Square 1 Financial Banks On Entrepreneurial Clients

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Anyone who questions the entrepreneurial spirit of Americans might be swayed by spending a few minutes chatting with Doug Bowers.

He's CEO of Durham, N.C.-based Square 1 Financial ( SQBK ), the holding company for Square 1 Bank, which provides loans and other financial services to entrepreneurs, startups, venture capital firms and private equity outfits.

The company, which was founded in 2005 and had its initial public offering on March 27, depends on a steady stream of innovative people, companies and ideas to expand its business.

In that regard, Square 1 is in good shape, Bowers says.

"About $25 billion to $30 billion is invested into the innovation sector every year, and it goes to somewhere between 3,000 and 4,000 companies," he told IBD. "Of that, about one-third are brand-new companies. That represents the pool of opportunity we focus on."

Where The Go-Getters Are

To reach that pool of opportunity, Square 1 employs 75 client representatives -- what Bowers calls "client-facing individuals" -- in a dozen offices throughout the country.

These offices are concentrated in what he calls innovation hubs -- places that focus primarily on technology and life sciences.

They tend to be markets rich in talent, research and venture cap firms. They include Boston, New York, Seattle, California's Silicon Valley, San Diego, Denver and North Carolina's Research Triangle, where Square 1 is headquartered.

About 80% of Square 1's loan portfolio is dedicated to entrepreneurial companies backed by VC investors, Bowers says. Of that 80%, about 60% is technology-based and 20% life sciences-based.

The remaining 20% of Square 1's portfolio is dedicated to venture cap investors. These are the types of borrowers who don't find a lot of financing options at traditional banks.

"Given the unique nature of the borrower and investor, there are very few banks willing to make these types of loans because of the real or perceived risk of lending to startups or near startups," Bowers said. "Commercial banks see a company that may not have revenue and certainly does not have income or positive cash flow, and may not have collateral -- so the commercial banks tend to say, 'No, thank you.'"

One result is that VC firms and entrepreneurs must go shopping for loans at banks and other financial firms that either specialize in venture banking services or offer them as part of a larger menu of services.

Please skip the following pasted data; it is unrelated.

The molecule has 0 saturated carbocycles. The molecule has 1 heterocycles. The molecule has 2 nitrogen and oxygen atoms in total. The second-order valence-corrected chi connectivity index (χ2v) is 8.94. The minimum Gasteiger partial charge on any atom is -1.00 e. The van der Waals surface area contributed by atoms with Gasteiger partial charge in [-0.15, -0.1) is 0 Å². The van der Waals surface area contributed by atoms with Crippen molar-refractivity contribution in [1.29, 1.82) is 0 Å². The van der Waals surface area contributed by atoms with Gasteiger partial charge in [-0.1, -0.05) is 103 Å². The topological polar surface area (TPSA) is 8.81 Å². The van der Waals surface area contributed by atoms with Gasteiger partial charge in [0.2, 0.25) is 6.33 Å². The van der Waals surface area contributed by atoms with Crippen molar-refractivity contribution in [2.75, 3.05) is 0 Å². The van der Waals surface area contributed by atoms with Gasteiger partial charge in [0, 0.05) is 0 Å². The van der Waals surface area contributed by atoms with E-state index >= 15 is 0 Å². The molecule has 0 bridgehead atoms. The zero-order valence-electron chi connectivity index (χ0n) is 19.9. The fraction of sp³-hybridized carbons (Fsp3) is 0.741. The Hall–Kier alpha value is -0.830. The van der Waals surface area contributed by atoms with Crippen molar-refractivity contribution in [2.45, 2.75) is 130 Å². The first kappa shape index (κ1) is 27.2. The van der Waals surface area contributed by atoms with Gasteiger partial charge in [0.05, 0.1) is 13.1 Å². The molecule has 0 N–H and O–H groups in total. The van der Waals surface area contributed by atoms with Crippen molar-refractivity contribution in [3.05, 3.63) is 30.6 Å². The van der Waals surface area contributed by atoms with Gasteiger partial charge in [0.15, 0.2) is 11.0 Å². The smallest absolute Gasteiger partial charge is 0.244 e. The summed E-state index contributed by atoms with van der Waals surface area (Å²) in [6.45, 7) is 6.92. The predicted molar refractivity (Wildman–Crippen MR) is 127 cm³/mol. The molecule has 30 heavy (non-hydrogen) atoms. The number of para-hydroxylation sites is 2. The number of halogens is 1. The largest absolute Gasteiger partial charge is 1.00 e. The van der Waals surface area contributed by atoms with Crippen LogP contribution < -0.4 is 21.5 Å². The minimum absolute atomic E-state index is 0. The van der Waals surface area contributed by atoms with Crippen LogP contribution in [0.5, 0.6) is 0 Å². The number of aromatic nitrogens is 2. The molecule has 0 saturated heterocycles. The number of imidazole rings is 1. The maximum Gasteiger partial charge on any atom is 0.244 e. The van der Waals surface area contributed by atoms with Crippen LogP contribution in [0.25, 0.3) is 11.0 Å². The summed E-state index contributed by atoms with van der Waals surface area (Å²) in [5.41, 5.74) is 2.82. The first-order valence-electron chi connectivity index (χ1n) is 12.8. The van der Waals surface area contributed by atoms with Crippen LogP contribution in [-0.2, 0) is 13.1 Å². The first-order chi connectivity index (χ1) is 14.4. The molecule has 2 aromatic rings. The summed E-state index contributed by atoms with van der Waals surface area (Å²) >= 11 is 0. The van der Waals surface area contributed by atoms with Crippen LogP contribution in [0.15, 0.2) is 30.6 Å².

Among publicly traded companies, the list includesSilicon Valley Bank ( SIVB ),Comerica ( CMA ),First Republic Bank ( FRC ),City National ( CYN ) and Bridge Bank, owned byBridge Capital Holdings (BBNK).

There is no precise formula for making loans to VC, private equity and entrepreneurial clients, Bowers says. It takes experience, expertise, instinct and research.

"We look very closely at the investor -- their experience in the space, their knowledge, the amount of capital they have," he said. "The investor is a very key component of how we evaluate whether we want to lend or not."

When lending to a company, Square 1 takes a hard look at property that it holds, its management team's experience and whether it fills an area that had not been filled.

Delving Into The Deal Book

Some funding arrangements that Square 1 has inked in recent months include credit facilities of $3 million to online marketing software provider Accelerize New Media, $4 million to digital publishing technology firm GTxcel, $12.5 million to dietary supplement maker NutraMed and $4.5 million to sitter- and nanny-search service Sittercity.

Square 1 also provided a $7.5 million growth-capital facility to network-reliability tech firm Talari Networks.

There is no shortage of companies in need of funding.

"We believe there is plenty of runway and opportunity out there," Bowers said.

To raise capital for that opportunity, Square 1 took its shares public last month. The company's March 27 IPO priced at 18 -- above its expected range of 15 to 17 -- and raised $104 million by offering 5.8 million shares. The stock closed its first day of trading at 20.60. Shares currently trade near 20.

"The IPO was underwritten by arguably the top two underwriters, in Keefe, Bruyette & Woods and Sandler O'Neill," said Scott Sweet, managing partner at IPO Boutique. "The stock has held up pretty well through this tough sell-off."

Founder Casey's Legacy

Square 1 was founded by Richard Casey, a banking veteran who previously served in a variety of positions at Comerica Bank and its predecessor. A couple of his posts were president of the emerging growth division and managing director of Comerica Ventures. He died in November 2010.

Bowers joined Square 1 three years ago. Previously, he spent years atBank of America (BAC) in a variety of positions.

He also has experience at starting up businesses and working at a private equity firm.

Square 1 has seen a steady rise in its fortunes the past few years. According to a company filing with the Securities and Exchange Commission, Square 1 had net income of $22.4 million in 2013. That was up from $14.4 million in 2012.

The last year that the company reported a net loss was 2010.

Square 1's average deposits grew to $1.87 billion in 2013 from $1.53 billion in 2012.

The company's average loan balance increased to $918 million last year from $751 million a year earlier, while adjusted operating revenue climbed to $105.3 million from $84.2 million.



The views and opinions expressed herein are the views and opinions of the author and do not necessarily reflect those of The NASDAQ OMX Group, Inc.



This article appears in: Investing , Investing Ideas

Referenced Stocks: SQBK , SIVB , CMA , FRC , CYN

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